I had a four-year-old boy in therapy who wanted nothing to do with the bathroom. I did the Matt and Molly bathroom story with him. Then I walked him to the bathroom, using the same verbal cues as those in the Matt and Molly story. The little guy used the bathroom just like Matt did in the story! Needless to say, his parents were ecstatic!
Patricia Snair Koski, Author
I used these stories with many of the children on my caseload. Initially most of them were unable to match up sentences to the correct picture even after the skill was demonstrated by the SLP. However, with repetition over 2-3 sessions, even my nonverbal students could accurately match them up. I made up separate sentence strips that said "Oh, no, that's wrong!" and "Yes, that's right!" Students also demonstrated the ability to match these up to the correct pictures after 2-3 days of repetition. My verbal students consistently would use the sentences when retelling the story even when the written prompt wasn't present.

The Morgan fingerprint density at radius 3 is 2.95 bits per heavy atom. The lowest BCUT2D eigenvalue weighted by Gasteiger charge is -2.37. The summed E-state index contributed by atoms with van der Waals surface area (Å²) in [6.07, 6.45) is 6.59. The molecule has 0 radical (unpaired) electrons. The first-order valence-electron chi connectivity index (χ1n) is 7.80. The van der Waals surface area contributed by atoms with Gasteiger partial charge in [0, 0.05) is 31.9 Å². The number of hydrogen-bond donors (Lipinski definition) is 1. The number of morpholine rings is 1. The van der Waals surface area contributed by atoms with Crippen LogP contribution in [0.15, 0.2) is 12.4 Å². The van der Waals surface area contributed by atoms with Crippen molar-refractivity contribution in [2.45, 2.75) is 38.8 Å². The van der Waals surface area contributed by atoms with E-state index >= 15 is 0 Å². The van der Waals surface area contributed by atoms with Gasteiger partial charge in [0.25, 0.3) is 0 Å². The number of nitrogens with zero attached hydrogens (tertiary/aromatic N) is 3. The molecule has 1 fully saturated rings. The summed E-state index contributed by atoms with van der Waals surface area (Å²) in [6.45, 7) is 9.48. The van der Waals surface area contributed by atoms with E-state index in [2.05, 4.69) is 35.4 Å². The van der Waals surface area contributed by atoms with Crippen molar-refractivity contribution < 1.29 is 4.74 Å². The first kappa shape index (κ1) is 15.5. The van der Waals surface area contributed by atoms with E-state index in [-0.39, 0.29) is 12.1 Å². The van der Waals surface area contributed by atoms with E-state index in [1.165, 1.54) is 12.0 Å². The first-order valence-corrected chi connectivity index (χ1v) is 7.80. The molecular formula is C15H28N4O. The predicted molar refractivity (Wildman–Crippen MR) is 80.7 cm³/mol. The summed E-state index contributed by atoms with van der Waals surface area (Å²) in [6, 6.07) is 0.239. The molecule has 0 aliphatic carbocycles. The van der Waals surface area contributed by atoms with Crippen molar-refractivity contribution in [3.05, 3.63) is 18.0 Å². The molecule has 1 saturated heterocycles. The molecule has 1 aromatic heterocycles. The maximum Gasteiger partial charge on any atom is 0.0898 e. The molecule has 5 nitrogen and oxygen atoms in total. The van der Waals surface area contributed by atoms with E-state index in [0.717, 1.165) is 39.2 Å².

My biggest success story came a few weeks after we had finished working on Matt's Nose is Dripping. One of my students wiped his nose on his sleeve, looked right at me and said, "Oh no, that's wrong!" Then he stood up and got himself a tissue.
Lorraine Lodge, SLP
Within one session using this tool, my student better understood how to interact appropriately using good language skills. In fact, he wanted to do more! He is now better able to communicate with the same aged peers in a variety of educational settings. I like the simple language and pictures which makes it easier for students to follow along, sequence the activity, and respond to the questions. Additionally, the homework pages are a great way for parents to carryover the taught skills at home.